National Blogs

State Blogs

Blog Detail

  • eXTReMe Tracker
Related Posts Plugin for WordPress, Blogger...

« The Internet and Civic Engagement | Main | Heads Up »

March 02, 2011


Kae Warnock

Although numerous large-scale demonstrations have occurred on capitol lawns across the country throughout history, I couldn’t recall an incident where a capitol had been occupied for an extended period beyond those that were mentioned in The Thicket article “Sleeping-in at the Capitol”, 3/2/2011.

I do know of a few incidents where an individual or a group took over the chamber for a few hours, or overnight. But in all of those cases, the police were able to make arrests because the people were armed. FL – 1 protestor stayed overnight in the 1990s and was fed pizza and donuts by Senate Sergeant at Arms, Wayne Todd. CA -- The Black Panthers took over the Assembly chamber in 1967. They only occupied the chamber for a few minutes. OR – 2005 A man held a knife to his own chest and occupied the chamber for about an hour.

However, I decided that the subject warranted a closer look through the NCSL archives for records of large demonstrations inside state capitols. I found several articles describing large protests on capitol grounds and even cases where the protests moved inside the capitol for several hours. However, I found no instances of state capitols being occupied for more than a few hours during the last two decades. When I looked back at older newsletters from the National Legislative Services and Security Association (NLSSA), I did find another occasion where protestors took over the Wisconsin capitol.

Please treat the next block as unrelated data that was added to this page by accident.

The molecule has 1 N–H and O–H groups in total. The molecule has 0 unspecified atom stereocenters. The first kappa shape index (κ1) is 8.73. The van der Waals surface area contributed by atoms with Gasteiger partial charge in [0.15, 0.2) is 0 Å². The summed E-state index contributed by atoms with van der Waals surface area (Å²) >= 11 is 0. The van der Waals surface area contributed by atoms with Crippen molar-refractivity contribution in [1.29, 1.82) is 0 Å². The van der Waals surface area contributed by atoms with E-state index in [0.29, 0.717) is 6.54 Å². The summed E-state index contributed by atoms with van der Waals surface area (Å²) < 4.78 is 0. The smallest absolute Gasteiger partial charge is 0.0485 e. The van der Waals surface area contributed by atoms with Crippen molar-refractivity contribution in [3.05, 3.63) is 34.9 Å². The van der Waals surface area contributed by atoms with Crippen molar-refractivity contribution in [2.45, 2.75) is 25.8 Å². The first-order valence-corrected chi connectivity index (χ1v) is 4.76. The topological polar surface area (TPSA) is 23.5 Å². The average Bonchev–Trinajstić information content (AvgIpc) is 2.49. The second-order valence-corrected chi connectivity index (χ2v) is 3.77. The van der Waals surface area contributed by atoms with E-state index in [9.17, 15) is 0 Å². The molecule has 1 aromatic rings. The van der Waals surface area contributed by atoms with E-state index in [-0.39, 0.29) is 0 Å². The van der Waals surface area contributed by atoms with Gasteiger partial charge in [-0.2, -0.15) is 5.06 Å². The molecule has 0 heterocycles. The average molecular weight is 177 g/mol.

In April 1986, the Wisconsin capitol was closed to the public on several days due to a series of anti-apartheid demonstrations. A group of protestors occupied the rotunda for 15 days and about 100 protestors built a shantytown on the east lawn of the capitol. Capitol security and state police tore down the shanties and confiscated the materials and protestors rebuilt the shanties each day for several days in a row. On April 10, 1986, nine hundred protestors erected a final shantytown and demanded a permit to demonstrate. As a compromise, the shanties were allowed to stay on the capitol lawn overnight and were dismantled the following morning. By the end of April 1986, only a handful of protestors remained on the capitol lawn.

The comments to this entry are closed.

Subscribe / Contact Us


The Thicket

TypePad Profile

Get updates on my activity. Follow me on my Profile.

October 2013

Sun Mon Tue Wed Thu Fri Sat
    1 2 3 4 5
6 7 8 9 10 11 12
13 14 15 16 17 18 19
20 21 22 23 24 25 26
27 28 29 30 31    

Legislative Blogs